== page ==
Sir David Attenborough’s documentary series Blue Planet II has been credited with igniting what is now a bona-fide revolution in ethical consumption.
Footage of turtles tangled in shopping bags and albatross chicks dining on plastic fragments shocked viewers – and made them realise that synthetic materials have crept into every corner of their lives.
Brands and manufacturers are feeling the pressure to prove their environmental credentials to consumers.
Plastic News – 29 May
And, to get ahead, they’re going to have to rethink what they know about product packaging.
Investors and materials scientists alike are still searching for the holy grail of green plastics – a substance that is truly marine degradable and made from a sustainable plant-based feedstock.
Many packaging materials available today are claimed to be biodegradable or compostable, but there’s still some confusion about what these terms signify.
Winners of Corona Crisis
Plastics defined as biodegradable are made of molecules that can degrade in the natural environment.
But there doesn’t tend to be a specified timescale for these breakdowns, meaning that a product marketed as environmentally friendly could linger in the ocean for years.
On the other hand, products claimed to be compostable are often subject to greater scrutiny.
Compostable plastic certified under the European Standard EN 13432, for instance, must break down under industrial composting conditions in less than 12 weeks.
However, industrial composting environments are controlled, with the optimum ratios of heat, moisture and microorganisms.
The average landfill or estuary won’t be this perfect – and many recycling schemes can’t take bioplastics.
That being said, there are undeniable environmental plus points for slow-to-degrade bioplastics.
Namely, that they’re not made from petrochemicals like most conventional plastics.
The production of oil and gas itself releases significant amounts of greenhouse gases, and the process of turning fossil fuels into plastic takes huge quantities of energy.
Once plastic is discarded, it’s often burned to make electricity – generating even more emissions.
In contrast, plant-based plastics only release the carbon the plants absorbed from the air as they grew.
Researchers at the University of New South Wales in Sydney recently discovered that waste from the banana-growing business could make an ideal feedstock for bioplastics.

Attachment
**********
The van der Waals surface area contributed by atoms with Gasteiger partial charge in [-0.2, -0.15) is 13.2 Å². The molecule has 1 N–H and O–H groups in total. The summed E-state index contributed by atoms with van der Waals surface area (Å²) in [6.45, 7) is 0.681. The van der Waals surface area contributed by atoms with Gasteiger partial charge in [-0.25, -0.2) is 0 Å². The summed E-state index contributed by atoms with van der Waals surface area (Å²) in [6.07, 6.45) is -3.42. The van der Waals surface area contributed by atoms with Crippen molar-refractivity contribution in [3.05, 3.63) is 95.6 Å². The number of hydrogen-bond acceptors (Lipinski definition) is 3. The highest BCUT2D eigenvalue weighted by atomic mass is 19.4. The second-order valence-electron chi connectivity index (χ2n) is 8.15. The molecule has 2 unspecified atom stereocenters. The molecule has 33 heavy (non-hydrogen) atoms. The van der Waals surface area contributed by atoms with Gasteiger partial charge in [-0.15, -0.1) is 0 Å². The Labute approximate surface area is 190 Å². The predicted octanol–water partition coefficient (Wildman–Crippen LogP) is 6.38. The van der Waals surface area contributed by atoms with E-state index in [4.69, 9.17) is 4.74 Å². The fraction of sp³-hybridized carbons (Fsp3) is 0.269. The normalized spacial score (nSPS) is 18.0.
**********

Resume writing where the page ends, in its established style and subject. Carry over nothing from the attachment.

The team found that pseudostems – the layered trunks of the banana plant which are largely discarded after harvest – can be dried, powdered and processed to create a material with multiple uses in food packaging.
“If the banana industry can come on board, and they say to their farmers or growers that there’s a lot of value in using those pseudostems to make into a powder which you could then sell, that’s a much better option for them as well as for us,” said associate professor Jayashree Arcot.
“I think the packaging companies would be more willing to have a go at this material if they knew it was available readily.”
The UK government has also shown interest in turning common waste into sustainable packaging.
Last July it launched the Smart Sustainable Plastic Packaging challenge, and an associated £60m funding pot, to develop new forms of packaging made from plants, wood chippings and food scraps. Businesses will be able to access the funding through competitions managed by UK Research and Innovation.
The competition could further accelerate development in the field of ‘smart’ use-by labels, which deteriorate at the same rate as a wrapped item of food.
The idea is to deploy technologies (like the much-hyped Internet of Things) to reduce food waste.
According to a 2018 study by researchers from the University of Liverpool and the University of Northumbria, the global market for smart packaging could be worth almost $27bn by 2024.
Sensor-embedded labels will soon be used to extend the shelf life of products, monitor freshness and display information on product quality.
Enter the Loop
Ultimately, the most radical shift in the packaging sector may not be a new technology or material – but a business model based on reuse.
A New Jersey firm called Terracycle has recently pioneered this approach in several pilots across the world to much applause.
The company’s Loop programme allows subscribers to buy a variety of common products from well-known brands in specially-designed reusable packaging.
When customers are finished with a given product, the packaging is collected, cleaned, refilled and reused – creating what the company calls “a revolutionary circular shopping system”.
Published on imeche.org